Update, March 24
There has been on movement on this bill since March 16.
On March 15, 2021, Senators Chuck Edwards, Ralph Hise, and Vickie Sawyer filed Senate Bill 297, entitled “An Act to Create a Tax Credit for Home School Children.” This is a non-refundable $1,000 tax credit for each child who has only been homeschooled (not schooled in any other way) during the 2021 tax year. Here is a link to that bill.
As of today, March 16, it has passed the first reading and has been referred to the Committee on Rules and Operations of the Senate.
NCHE’s Position on This Bill:
“North Carolinians for Home Education (NCHE) supports this effort that allows homeschool parents in our state to keep more of their own money, as is the case with all tax credits. Our support for Senate Bill 297 is contingent on the premise that there are no additional conditions or requirements imposed on homeschool families.”
Below is the press release by NC Senator Chuck Edwards on the homeschool tax credit bill, followed by NCHE’s response to the press release.
Press Release by Senator Edwards
Senator Edwards Announces Homeschool Tax Credit Bill
RALEIGH, N.C. –Senator Chuck Edwards (R-Henderson) filed Senate Bill 297, “Homeschool Tax Credit,” with Senator Ralph Hise (R-Mitchell) and Senator Vickie Sawyer (R-Iredell). If signed into law, the bill would provide families a tax credit of $1,000 for every homeschooled student that meets all state home school requirements.
“Families of homeschooled students have been left out of the conversation of education funding for far too long,” Sen. Chuck Edwards said. “It’s one more option for parents who want to be profoundly engaged and personally invested in the success of their children. COVID-19 has added more emphasis on the need for families to become involved in education at home. When a child is educated at home, the state avoids tremendous costs for school construction and operation. These families also pay taxes, and it’s only fair that a portion of their tax dollars is returned to help offset their expenses.”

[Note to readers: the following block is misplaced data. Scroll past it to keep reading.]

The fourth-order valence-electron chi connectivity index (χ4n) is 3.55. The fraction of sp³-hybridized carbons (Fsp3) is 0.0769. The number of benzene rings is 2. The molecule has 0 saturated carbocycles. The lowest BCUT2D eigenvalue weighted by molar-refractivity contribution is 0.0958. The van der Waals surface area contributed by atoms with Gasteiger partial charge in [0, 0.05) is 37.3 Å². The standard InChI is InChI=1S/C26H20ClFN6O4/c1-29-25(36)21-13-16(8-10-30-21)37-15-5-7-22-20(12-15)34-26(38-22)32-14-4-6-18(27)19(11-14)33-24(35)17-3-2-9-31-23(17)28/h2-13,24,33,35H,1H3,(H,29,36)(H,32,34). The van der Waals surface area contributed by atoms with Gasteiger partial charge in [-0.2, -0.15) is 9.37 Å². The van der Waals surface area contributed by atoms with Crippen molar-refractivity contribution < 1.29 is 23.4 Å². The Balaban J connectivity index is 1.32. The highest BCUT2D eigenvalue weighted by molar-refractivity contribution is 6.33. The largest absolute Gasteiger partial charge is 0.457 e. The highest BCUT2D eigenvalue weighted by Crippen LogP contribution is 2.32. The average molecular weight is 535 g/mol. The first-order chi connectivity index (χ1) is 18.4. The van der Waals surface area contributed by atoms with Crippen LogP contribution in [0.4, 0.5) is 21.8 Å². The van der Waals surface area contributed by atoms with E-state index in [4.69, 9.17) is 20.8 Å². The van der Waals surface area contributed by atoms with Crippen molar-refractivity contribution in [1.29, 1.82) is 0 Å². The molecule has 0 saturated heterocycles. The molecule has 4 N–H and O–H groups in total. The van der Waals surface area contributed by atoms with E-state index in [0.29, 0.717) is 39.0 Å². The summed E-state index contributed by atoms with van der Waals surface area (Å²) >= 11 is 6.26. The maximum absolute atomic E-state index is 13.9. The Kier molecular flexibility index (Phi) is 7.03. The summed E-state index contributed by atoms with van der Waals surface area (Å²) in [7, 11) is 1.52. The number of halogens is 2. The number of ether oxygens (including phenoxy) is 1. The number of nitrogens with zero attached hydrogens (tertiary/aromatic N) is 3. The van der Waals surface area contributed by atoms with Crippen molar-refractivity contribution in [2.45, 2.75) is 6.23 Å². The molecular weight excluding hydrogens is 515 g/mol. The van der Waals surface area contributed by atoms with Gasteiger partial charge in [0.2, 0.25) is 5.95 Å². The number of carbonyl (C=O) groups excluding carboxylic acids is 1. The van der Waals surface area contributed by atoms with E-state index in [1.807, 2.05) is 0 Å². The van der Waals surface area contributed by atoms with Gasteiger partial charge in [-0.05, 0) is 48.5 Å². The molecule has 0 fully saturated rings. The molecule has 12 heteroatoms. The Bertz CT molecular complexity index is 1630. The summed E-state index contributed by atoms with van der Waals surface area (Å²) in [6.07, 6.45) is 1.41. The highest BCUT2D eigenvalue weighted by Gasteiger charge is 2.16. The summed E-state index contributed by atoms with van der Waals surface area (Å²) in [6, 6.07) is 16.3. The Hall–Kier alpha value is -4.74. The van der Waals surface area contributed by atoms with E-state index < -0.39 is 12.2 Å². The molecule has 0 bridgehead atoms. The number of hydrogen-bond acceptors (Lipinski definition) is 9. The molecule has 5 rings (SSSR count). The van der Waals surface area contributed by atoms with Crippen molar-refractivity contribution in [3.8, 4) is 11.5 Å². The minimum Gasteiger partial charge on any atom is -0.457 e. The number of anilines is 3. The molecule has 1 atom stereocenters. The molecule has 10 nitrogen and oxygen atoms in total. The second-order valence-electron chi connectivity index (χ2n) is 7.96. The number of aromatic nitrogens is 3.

Sen. Vickie Sawyer added, “Families who choose to educate their children at home sacrifice both time and money in an effort to provide the best future for their children. This legislation serves to recognize their efforts.”
According to NCDOA’s Division of Non-Public Education’s report 2020 North Carolina HOME SCHOOL Statistical Summary (2019-2020 school year), the total statewide number of home schools is 94,863 with an enrollment of 149,173 students. The number of schools by county represented by the primary sponsors: Buncombe: 3,344, Henderson: 1,359, Transylvania: 408, Madison: 445, McDowell: 584, Mitchell: 184, Polk: 217, Rutherford: 659, Yancey: 335, Iredell: 2,141, Yadkin: 355
NCHE’s response to the press release:
This line in the press release seems inaccurate or confusing: “These families also pay taxes, and it’s only fair that a portion of their tax dollars is returned to help offset their expenses.” The bill as it is written doesn’t say that money is being returned to homeschool families (unless of course they are referring to tax refunds). The bill allows the homeschool family to keep more of their own money.